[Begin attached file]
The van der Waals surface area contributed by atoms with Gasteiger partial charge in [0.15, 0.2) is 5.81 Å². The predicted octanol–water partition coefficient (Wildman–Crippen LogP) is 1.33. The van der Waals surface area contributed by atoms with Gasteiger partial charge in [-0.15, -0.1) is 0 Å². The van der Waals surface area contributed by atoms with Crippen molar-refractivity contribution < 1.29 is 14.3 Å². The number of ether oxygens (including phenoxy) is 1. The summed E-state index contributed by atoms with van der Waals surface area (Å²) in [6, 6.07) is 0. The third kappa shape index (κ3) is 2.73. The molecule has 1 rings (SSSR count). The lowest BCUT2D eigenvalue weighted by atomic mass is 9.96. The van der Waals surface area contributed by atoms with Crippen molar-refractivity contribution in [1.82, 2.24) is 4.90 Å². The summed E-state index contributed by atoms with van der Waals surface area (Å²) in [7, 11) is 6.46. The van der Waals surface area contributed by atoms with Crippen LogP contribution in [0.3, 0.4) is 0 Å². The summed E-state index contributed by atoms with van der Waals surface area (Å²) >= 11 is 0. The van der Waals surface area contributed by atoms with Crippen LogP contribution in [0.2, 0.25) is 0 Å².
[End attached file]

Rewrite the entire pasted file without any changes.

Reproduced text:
The van der Waals surface area contributed by atoms with Gasteiger partial charge in [0.15, 0.2) is 5.81 Å². The predicted octanol–water partition coefficient (Wildman–Crippen LogP) is 1.33. The van der Waals surface area contributed by atoms with Gasteiger partial charge in [-0.15, -0.1) is 0 Å². The van der Waals surface area contributed by atoms with Crippen molar-refractivity contribution < 1.29 is 14.3 Å². The number of ether oxygens (including phenoxy) is 1. The summed E-state index contributed by atoms with van der Waals surface area (Å²) in [6, 6.07) is 0. The third kappa shape index (κ3) is 2.73. The molecule has 1 rings (SSSR count). The lowest BCUT2D eigenvalue weighted by atomic mass is 9.96. The van der Waals surface area contributed by atoms with Crippen molar-refractivity contribution in [1.82, 2.24) is 4.90 Å². The summed E-state index contributed by atoms with van der Waals surface area (Å²) in [7, 11) is 6.46. The van der Waals surface area contributed by atoms with Crippen LogP contribution in [0.3, 0.4) is 0 Å². The summed E-state index contributed by atoms with van der Waals surface area (Å²) >= 11 is 0. The van der Waals surface area contributed by atoms with Crippen LogP contribution in [0.2, 0.25) is 0 Å².